Ethylene Oxide

Overview

CAS No. 75-21-8

Ethylene oxide (C₂H₄O) is a flammable gas with a somewhat sweet odor. Exposure to ethylene oxide may cause headache, nausea, vomiting, diarrhea, breathing difficulty, drowsiness, weakness, exhaustion, eye and skin burns, frostbite, and reproductive effects. Workers may be harmed from exposure to ethylene oxide. The level of exposure depends upon the dose, duration, and work being done.

Ethylene oxide is used in many industries. It’s used to make ethylene glycol, a product used in antifreeze and polyester.  Some examples of workers at risk of being exposed to ethylene oxide include the following:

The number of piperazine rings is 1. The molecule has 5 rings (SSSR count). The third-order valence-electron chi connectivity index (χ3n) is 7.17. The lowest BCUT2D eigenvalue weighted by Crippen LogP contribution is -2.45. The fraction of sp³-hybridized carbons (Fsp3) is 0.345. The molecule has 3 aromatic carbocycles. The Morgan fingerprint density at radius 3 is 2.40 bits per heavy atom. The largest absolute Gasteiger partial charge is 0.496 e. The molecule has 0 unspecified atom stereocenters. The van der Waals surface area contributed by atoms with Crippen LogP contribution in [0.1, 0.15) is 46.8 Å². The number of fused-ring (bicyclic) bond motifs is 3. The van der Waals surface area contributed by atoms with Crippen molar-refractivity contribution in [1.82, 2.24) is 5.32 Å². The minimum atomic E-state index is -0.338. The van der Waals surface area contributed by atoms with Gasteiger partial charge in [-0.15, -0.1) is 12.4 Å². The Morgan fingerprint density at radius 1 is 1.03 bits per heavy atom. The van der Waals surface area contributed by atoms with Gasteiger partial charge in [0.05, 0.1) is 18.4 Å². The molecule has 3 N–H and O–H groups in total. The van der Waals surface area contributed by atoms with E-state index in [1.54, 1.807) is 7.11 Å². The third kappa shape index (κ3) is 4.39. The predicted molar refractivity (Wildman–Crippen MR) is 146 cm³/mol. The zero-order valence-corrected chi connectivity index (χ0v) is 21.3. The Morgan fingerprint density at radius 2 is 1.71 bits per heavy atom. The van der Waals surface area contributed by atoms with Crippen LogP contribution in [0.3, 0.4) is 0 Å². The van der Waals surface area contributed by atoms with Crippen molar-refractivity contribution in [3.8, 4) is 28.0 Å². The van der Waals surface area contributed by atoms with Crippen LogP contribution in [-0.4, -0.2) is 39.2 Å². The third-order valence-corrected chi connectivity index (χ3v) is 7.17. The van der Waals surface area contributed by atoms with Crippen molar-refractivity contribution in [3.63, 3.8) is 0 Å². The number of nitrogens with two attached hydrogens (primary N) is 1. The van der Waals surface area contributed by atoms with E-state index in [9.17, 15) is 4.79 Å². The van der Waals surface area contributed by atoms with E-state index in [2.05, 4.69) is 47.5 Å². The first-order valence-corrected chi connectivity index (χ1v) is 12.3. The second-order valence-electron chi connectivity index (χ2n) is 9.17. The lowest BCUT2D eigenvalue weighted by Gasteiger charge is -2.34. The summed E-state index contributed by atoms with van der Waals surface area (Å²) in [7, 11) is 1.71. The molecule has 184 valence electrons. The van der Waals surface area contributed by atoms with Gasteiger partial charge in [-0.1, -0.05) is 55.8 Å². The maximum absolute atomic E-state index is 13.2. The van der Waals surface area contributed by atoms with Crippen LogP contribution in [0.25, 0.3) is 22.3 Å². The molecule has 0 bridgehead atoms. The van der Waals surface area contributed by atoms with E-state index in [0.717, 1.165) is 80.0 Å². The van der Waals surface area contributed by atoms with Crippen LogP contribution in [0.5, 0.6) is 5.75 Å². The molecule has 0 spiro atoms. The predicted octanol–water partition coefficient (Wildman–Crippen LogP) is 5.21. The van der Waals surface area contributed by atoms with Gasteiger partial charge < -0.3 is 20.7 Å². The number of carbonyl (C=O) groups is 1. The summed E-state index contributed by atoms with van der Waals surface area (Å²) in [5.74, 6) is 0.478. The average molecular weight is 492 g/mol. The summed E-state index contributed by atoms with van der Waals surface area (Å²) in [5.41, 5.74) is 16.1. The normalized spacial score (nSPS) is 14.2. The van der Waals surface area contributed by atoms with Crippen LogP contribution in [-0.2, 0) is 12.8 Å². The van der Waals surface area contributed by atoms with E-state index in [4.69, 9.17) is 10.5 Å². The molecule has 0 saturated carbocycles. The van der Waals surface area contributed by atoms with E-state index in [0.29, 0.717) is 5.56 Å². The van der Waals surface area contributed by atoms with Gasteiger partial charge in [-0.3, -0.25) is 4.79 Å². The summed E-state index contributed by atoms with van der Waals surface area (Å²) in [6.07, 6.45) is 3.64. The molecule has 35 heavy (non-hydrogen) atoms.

• Factory workers in plants that use it to produce solvents, antifreeze, textiles, detergents, adhesives, and polyurethane foam
  • Factory workers who work in plants that manufacture ethylene oxide
  • Agricultural workers who use it to control insects in grain bins
  • Hospital workers who use it to sterilize medical equipment and supplies

NIOSH recommends that employers use Hierarchy of Controls to prevent injuries. If you work in an industry that uses ethylene oxide, please read chemical labels and the accompanying Safety Data Sheets for hazard information. Visit NIOSH’s page on Managing Chemical Safety in the Workplace to learn more about controlling chemical workplace exposures.

The following resources provide information about occupational exposure to ethylene oxide. Useful search terms for ethylene oxide include “dimethylene oxide,” “1,2-epoxy ethane,” and “oxirane.”

NIOSH Chemical Resources

Related NIOSH Resources

Selected Publications

Related Resources

International Resources

Page last reviewed: June 21, 2019